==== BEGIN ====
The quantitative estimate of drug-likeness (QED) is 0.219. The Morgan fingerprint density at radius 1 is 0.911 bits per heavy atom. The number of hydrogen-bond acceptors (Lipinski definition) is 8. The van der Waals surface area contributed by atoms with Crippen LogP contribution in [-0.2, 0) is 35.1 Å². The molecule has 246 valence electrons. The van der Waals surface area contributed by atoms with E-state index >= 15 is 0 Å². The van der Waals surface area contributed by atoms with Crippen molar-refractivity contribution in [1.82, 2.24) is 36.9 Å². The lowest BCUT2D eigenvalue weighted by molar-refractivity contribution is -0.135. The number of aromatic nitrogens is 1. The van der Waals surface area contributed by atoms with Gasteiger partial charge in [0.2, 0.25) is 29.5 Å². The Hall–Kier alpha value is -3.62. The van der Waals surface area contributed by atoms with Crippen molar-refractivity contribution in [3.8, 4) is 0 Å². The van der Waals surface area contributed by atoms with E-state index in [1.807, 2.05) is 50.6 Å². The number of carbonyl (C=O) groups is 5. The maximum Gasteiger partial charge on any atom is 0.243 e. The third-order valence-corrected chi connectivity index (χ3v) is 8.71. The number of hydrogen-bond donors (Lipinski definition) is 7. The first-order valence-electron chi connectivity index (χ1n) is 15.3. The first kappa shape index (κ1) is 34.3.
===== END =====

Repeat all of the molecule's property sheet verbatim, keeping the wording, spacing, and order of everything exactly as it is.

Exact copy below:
The quantitative estimate of drug-likeness (QED) is 0.219. The Morgan fingerprint density at radius 1 is 0.911 bits per heavy atom. The number of hydrogen-bond acceptors (Lipinski definition) is 8. The van der Waals surface area contributed by atoms with Crippen LogP contribution in [-0.2, 0) is 35.1 Å². The molecule has 246 valence electrons. The van der Waals surface area contributed by atoms with E-state index >= 15 is 0 Å². The van der Waals surface area contributed by atoms with Crippen molar-refractivity contribution in [1.82, 2.24) is 36.9 Å². The lowest BCUT2D eigenvalue weighted by molar-refractivity contribution is -0.135. The number of aromatic nitrogens is 1. The van der Waals surface area contributed by atoms with Gasteiger partial charge in [0.2, 0.25) is 29.5 Å². The Hall–Kier alpha value is -3.62. The van der Waals surface area contributed by atoms with Crippen molar-refractivity contribution in [3.8, 4) is 0 Å². The van der Waals surface area contributed by atoms with E-state index in [1.807, 2.05) is 50.6 Å². The number of carbonyl (C=O) groups is 5. The maximum Gasteiger partial charge on any atom is 0.243 e. The third-order valence-corrected chi connectivity index (χ3v) is 8.71. The number of hydrogen-bond donors (Lipinski definition) is 7. The first-order valence-electron chi connectivity index (χ1n) is 15.3. The first kappa shape index (κ1) is 34.3.